Kaiwhakatakoto Kaupapa Pūtea
Financial advisers give advice about financial planning, investing, insurance and other financial services.
Financial advisers with one to three years' experience usually earn
$70K-$120K per year
Financial advisers with three to seven years' experience usually earn
$100K-$250K per year
Source: careers.govt.nz research, 2022.
Pay for financial advisers varies depending on qualifications, experience, the number of clients they have, and the type of work they do.
- Financial advisers with one to three years' experience usually earn between $70,000 and $120,000 a year.
- Financial advisers with three to seven years' experience and an established client base usually earn between $100,000 and $250,000.
- Very experienced financial advisers may earn more than $250,000.
Financial advisers usually earn commission on top of their salary. For self-employed financial advisers, income may be entirely made up of commission.
Source: careers.govt.nz research, 2022.
(This information is a guide only. Find out more about the sources of our pay information)
What you will do
Financial advisers may do some or all of the following:
- identify clients' short, medium and long-term financial goals
- prepare suitable financial or investment plans
- encourage clients to keep to their plans
- review clients' taxation, retirement planning and sources of income
- review clients' estate planning and insurance needs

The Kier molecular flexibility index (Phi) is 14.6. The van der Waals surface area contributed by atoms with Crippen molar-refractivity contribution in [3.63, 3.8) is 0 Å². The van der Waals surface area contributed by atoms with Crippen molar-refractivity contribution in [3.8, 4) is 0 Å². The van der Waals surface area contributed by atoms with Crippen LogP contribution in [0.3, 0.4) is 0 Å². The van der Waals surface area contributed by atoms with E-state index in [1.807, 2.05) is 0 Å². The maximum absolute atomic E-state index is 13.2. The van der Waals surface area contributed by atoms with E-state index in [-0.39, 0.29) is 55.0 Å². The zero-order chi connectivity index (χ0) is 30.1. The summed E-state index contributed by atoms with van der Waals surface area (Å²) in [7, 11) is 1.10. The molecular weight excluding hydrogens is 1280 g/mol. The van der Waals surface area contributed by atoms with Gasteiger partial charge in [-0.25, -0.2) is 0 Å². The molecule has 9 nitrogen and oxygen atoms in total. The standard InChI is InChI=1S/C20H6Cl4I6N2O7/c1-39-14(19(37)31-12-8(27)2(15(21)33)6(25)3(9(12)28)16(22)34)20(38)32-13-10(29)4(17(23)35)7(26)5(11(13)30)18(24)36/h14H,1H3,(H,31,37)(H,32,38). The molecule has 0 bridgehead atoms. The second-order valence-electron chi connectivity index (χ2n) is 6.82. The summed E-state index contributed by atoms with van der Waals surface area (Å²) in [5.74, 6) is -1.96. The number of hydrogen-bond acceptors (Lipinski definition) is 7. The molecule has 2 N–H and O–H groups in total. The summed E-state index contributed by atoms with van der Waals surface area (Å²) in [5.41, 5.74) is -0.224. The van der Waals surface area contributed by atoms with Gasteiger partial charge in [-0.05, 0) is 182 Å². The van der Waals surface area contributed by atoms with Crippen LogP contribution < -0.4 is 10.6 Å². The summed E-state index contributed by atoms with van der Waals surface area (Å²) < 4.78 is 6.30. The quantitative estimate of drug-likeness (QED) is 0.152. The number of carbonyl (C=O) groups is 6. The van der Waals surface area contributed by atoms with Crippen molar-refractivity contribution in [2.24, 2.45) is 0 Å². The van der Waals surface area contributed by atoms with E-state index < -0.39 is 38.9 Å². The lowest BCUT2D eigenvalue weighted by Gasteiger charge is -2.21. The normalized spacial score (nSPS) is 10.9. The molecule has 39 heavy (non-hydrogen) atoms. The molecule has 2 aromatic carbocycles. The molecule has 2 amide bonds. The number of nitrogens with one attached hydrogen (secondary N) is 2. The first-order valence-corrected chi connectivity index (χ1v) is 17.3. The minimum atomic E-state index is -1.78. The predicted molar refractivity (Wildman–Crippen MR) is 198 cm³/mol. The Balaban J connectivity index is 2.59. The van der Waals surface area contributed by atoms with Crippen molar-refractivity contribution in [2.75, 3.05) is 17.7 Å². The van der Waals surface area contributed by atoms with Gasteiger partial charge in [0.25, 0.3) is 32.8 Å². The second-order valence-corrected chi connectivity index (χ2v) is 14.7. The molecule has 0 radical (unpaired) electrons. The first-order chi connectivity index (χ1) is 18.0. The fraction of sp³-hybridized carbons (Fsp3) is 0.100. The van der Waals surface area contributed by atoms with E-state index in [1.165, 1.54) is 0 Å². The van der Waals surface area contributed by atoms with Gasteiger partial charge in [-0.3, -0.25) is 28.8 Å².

- report on clients' investments every three to six months.
Skills and knowledge
Financial advisers need to have:
- the ability to understand and interpret financial and investment markets
- knowledge of financial planning, taxation, investments, mortgages and insurance
- the ability to research market and financial information.
- usually work regular business hours, but may work weekends or evenings to meet deadlines
- work in offices, but may travel to visit clients.
What's the job really like?
Financial Adviser video
Elle Wuthrich talks about life as a financial adviser
following up on something with, uh, an underwriter.
That means nothing to a whole bunch of people. Right? .
Hi, I'm Elle Wuthrich and I'm a financial adviser. In my field,
I look after insurance like life and health, so that's life insurance,
trauma, income protection,
medical insurance. There are different types of advisers out there, so,
and people get really confused about financial advisers.
So you can have a financial adviser like me who does the life and health stuff.
Then you've got the mortgage adviser, also known as a mortgage broker,
and then you have the investment adviser.
Now they can give advice around Kiwi Saver, but also
where people can put their money with regards to funds. My favourite thing
to do in my line of work is meeting people.
I will travel all around Auckland to meet clients. You know what?
I haven't even ridden a scooter. Is that sad?
It is yeah . You need to have your Level 5 New Zealand Certificate in
It took me about 3 months to do my Level Five Certificate,
but in saying that, you learn a lot more actually on the job. But yes,
you do need that piece of paper. The most rewarding part of my work is actually
at claim time. So when someone had been diagnosed with a condition,
it really makes me happy that I can get that money to them so that they can
focus on getting better instead of worrying about paying the bills.
If you're thinking about getting into this career, my biggest